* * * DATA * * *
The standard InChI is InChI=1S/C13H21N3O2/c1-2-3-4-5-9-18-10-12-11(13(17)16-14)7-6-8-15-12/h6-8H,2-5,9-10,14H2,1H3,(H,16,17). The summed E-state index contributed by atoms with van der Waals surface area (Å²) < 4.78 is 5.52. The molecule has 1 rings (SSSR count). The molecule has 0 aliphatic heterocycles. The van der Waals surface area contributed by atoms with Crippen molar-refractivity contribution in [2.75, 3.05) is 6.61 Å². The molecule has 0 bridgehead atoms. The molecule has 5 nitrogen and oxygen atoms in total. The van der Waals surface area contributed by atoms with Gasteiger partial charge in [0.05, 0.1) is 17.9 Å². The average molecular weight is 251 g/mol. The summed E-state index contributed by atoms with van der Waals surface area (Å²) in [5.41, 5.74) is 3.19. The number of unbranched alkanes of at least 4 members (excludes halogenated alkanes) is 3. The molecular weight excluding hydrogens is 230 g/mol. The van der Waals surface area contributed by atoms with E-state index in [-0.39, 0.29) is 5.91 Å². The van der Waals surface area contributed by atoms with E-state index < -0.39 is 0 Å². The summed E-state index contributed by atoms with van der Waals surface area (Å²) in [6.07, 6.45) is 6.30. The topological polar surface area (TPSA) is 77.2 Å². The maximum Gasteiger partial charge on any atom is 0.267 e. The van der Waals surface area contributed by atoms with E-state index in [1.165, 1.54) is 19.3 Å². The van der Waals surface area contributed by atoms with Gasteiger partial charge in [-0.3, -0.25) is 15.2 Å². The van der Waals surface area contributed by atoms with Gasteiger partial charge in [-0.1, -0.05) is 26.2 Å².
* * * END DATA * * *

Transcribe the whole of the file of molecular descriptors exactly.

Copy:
The standard InChI is InChI=1S/C13H21N3O2/c1-2-3-4-5-9-18-10-12-11(13(17)16-14)7-6-8-15-12/h6-8H,2-5,9-10,14H2,1H3,(H,16,17). The summed E-state index contributed by atoms with van der Waals surface area (Å²) < 4.78 is 5.52. The molecule has 1 rings (SSSR count). The molecule has 0 aliphatic heterocycles. The van der Waals surface area contributed by atoms with Crippen molar-refractivity contribution in [2.75, 3.05) is 6.61 Å². The molecule has 0 bridgehead atoms. The molecule has 5 nitrogen and oxygen atoms in total. The van der Waals surface area contributed by atoms with Gasteiger partial charge in [0.05, 0.1) is 17.9 Å². The average molecular weight is 251 g/mol. The summed E-state index contributed by atoms with van der Waals surface area (Å²) in [5.41, 5.74) is 3.19. The number of unbranched alkanes of at least 4 members (excludes halogenated alkanes) is 3. The molecular weight excluding hydrogens is 230 g/mol. The van der Waals surface area contributed by atoms with E-state index in [-0.39, 0.29) is 5.91 Å². The van der Waals surface area contributed by atoms with E-state index < -0.39 is 0 Å². The summed E-state index contributed by atoms with van der Waals surface area (Å²) in [6.07, 6.45) is 6.30. The topological polar surface area (TPSA) is 77.2 Å². The maximum Gasteiger partial charge on any atom is 0.267 e. The van der Waals surface area contributed by atoms with E-state index in [1.165, 1.54) is 19.3 Å². The van der Waals surface area contributed by atoms with Gasteiger partial charge in [-0.3, -0.25) is 15.2 Å². The van der Waals surface area contributed by atoms with Gasteiger partial charge in [-0.1, -0.05) is 26.2 Å².